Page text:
Thursday, Aug. 2, 2012 | 2 a.m.
With her long, flowing brown hair, ice blue eyes and curvy figure clad in hip huggers and a halter top, Patti Kunkel pulled the wool over every casino pit boss’s eyes and became a premier blackjack card counter around town.
“My mother made thousands of dollars counting cards at blackjack tables in the early 1980s, but she spent it as fast as she made it,” said Anthony Maccanello. “She quit when she had teenagers to raise and used what she had learned card counting to work many years in casino surveillance.”
Patrice “Patti” Kay Kunkel, who also was an accomplished skeet shooter, died July 26 after a yearlong battle with cancer. She was 60.
Services were private for the lifelong Las Vegan, who was a daughter of late longtime Las Vegas Sun columnist Paul Price.
“Aunt Patti taught me to love life and never take anything too seriously,” said Christine Price. “She told everyone to always reach for what you want because that’s how she lived her life to the end.”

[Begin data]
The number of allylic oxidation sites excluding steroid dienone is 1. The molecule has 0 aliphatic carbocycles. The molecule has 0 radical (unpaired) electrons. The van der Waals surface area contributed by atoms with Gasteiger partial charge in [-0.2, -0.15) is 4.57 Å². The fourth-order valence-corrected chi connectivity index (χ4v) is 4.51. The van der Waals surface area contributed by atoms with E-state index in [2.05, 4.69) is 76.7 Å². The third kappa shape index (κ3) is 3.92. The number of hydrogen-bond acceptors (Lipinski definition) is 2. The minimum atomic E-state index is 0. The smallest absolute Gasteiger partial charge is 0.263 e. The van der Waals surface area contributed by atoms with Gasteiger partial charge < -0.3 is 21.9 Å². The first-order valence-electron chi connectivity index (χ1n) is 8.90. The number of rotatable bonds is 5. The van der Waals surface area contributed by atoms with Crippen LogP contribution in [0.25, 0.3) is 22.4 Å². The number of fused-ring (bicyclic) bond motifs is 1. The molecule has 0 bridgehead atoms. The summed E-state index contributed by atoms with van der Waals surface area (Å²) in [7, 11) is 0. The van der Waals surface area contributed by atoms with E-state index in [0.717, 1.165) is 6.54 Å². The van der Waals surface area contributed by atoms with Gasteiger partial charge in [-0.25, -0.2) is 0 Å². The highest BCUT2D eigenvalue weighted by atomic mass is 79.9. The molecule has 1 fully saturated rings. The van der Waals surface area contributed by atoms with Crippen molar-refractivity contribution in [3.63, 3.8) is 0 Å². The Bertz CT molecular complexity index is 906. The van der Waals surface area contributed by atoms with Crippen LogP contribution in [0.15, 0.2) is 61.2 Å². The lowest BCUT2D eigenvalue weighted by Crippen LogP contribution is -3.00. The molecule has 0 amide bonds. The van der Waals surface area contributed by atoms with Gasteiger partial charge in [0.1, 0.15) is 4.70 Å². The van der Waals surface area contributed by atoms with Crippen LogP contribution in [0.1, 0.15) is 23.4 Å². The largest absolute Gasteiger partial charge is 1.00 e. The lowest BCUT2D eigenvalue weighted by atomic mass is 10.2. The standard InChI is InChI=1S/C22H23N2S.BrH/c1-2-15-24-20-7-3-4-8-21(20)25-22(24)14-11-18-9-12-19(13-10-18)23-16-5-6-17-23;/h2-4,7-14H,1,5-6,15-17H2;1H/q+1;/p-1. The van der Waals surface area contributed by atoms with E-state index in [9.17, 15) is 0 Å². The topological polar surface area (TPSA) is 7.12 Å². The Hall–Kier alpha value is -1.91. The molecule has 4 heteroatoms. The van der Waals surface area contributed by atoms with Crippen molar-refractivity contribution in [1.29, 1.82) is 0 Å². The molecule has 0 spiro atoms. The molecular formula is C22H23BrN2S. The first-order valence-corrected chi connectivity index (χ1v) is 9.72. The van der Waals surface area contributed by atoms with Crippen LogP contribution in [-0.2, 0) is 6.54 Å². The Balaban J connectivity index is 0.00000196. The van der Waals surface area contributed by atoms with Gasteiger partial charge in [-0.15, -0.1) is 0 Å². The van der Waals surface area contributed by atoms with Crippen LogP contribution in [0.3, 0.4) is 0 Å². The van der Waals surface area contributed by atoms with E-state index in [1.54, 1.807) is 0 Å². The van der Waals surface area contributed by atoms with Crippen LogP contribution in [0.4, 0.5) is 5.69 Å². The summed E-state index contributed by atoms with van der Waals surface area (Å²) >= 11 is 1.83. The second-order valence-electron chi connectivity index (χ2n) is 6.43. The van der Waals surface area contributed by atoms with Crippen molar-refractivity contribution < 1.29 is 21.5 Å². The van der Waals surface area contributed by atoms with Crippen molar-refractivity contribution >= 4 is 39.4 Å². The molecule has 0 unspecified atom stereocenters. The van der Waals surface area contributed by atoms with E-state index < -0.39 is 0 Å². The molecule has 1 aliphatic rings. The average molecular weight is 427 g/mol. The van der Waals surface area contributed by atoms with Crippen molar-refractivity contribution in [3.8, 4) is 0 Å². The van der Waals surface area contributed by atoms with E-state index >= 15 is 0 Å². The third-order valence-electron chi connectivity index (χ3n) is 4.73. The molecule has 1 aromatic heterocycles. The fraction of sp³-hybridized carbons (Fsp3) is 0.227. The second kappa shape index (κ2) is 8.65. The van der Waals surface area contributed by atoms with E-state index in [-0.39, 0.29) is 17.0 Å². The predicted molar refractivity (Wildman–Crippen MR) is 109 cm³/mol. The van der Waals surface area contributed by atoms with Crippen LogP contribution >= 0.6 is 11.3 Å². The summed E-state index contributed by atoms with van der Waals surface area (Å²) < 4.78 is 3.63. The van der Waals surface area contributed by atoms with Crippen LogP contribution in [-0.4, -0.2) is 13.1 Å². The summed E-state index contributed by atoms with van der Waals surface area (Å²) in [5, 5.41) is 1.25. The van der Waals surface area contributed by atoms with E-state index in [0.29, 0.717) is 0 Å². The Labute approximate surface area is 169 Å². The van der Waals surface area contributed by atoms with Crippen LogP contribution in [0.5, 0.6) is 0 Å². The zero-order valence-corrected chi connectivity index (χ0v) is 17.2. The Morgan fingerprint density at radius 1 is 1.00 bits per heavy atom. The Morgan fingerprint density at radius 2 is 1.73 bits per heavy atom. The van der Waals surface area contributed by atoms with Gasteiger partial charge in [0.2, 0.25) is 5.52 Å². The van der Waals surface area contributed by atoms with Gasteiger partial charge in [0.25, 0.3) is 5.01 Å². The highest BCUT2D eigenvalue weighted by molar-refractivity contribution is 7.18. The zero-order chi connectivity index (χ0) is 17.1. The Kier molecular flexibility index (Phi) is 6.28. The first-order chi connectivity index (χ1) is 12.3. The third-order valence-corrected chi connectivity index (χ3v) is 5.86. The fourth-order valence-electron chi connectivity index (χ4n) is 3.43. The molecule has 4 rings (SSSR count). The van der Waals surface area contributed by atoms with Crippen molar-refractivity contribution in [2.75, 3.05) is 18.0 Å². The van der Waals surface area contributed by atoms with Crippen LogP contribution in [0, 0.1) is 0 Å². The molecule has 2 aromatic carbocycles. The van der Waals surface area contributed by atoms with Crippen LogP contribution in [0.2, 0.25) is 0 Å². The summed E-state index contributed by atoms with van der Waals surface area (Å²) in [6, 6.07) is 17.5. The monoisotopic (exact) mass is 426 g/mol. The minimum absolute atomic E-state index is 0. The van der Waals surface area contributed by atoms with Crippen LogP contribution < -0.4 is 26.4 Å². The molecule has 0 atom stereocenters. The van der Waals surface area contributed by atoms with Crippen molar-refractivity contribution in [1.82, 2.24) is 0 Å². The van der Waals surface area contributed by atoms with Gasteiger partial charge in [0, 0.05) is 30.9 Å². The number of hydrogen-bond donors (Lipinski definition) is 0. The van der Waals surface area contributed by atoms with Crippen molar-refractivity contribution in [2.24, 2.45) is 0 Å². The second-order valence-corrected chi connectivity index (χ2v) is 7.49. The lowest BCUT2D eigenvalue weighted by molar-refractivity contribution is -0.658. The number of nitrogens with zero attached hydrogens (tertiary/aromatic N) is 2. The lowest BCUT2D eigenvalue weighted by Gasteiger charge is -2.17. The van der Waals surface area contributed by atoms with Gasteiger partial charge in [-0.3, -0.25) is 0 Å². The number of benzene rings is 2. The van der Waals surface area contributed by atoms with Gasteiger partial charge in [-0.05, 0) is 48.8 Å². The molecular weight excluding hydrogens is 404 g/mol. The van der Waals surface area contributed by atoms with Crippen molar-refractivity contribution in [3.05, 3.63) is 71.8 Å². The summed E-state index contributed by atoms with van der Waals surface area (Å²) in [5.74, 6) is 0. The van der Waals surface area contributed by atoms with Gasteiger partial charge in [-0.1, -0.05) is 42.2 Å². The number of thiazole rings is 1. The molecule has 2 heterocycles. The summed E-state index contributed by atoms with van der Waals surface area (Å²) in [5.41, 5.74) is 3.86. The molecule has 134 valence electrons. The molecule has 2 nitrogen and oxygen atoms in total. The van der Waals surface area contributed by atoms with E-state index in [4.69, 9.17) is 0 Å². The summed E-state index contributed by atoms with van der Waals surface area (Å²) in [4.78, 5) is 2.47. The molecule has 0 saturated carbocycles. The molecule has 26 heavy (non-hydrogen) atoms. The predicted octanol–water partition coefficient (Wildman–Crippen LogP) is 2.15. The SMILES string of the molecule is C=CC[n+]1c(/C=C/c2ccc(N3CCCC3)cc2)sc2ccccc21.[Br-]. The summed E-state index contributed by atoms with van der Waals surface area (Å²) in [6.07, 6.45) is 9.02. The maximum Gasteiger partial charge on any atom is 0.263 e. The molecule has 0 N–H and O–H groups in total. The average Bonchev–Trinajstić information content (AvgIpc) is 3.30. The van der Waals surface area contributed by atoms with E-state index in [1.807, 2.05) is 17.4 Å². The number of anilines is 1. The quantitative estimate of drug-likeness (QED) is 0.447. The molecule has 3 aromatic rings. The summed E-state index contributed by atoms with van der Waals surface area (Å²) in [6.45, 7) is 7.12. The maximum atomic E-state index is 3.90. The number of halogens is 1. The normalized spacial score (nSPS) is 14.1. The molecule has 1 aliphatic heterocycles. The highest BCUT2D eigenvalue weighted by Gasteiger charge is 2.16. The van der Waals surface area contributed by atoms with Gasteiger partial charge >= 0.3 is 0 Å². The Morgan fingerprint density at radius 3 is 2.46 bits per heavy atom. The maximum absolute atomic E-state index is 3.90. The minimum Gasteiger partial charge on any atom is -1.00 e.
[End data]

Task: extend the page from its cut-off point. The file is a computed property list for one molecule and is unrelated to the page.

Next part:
Maccanello, who is sports director for Don Best Sports in Las Vegas, said his mother never got caught counting cards, probably because her good looks and provocative attire distracted dealers, pit bosses and security.
Kunkel parlayed her ability to spot other card counters into a long career working surveillance at the Flamingo. At the time of her death, she was director of surveillance at Club Fortune in Henderson.
In 1988, Kunkel took up skeet shooting, competing for the Flamingo team in the Corporate Challenge. It launched her into a pastime that took her across the United States, where she won numerous events competing with her Beretta shotgun that she had nicknamed Thumper.
A member of the Nellis Gun Club, Kunkel won the Nevada state women’s skeet shooting championship in 1992, 1993 and 1994 and had aspirations of one day going to the Olympic Games.
Born Aug. 8, 1951, Kunkel, as a child, was baby-sat by aging gangster hitman “Icepick Willie” Alderman. Kunkel’s father and Alderman had worked for mobster Bugsy Siegel at the Flamingo in the mid-1940s.
Kunkel, a 1968 graduate of Bishop Gorman High School, was an animal rights advocate and a vegetarian.
In addition to her son, Kunkel is survived by her husband, Steve Kunkel; three other sons, Danny Maccanello, Adam Kunkel and Kyle Kunkel; two daughters-in-law, Natalie Maccanello and Gabe Kunkel; a sister, Pamela Price; and three grandchildren.
The family said donations can be made in Kunkel’s name to PETA.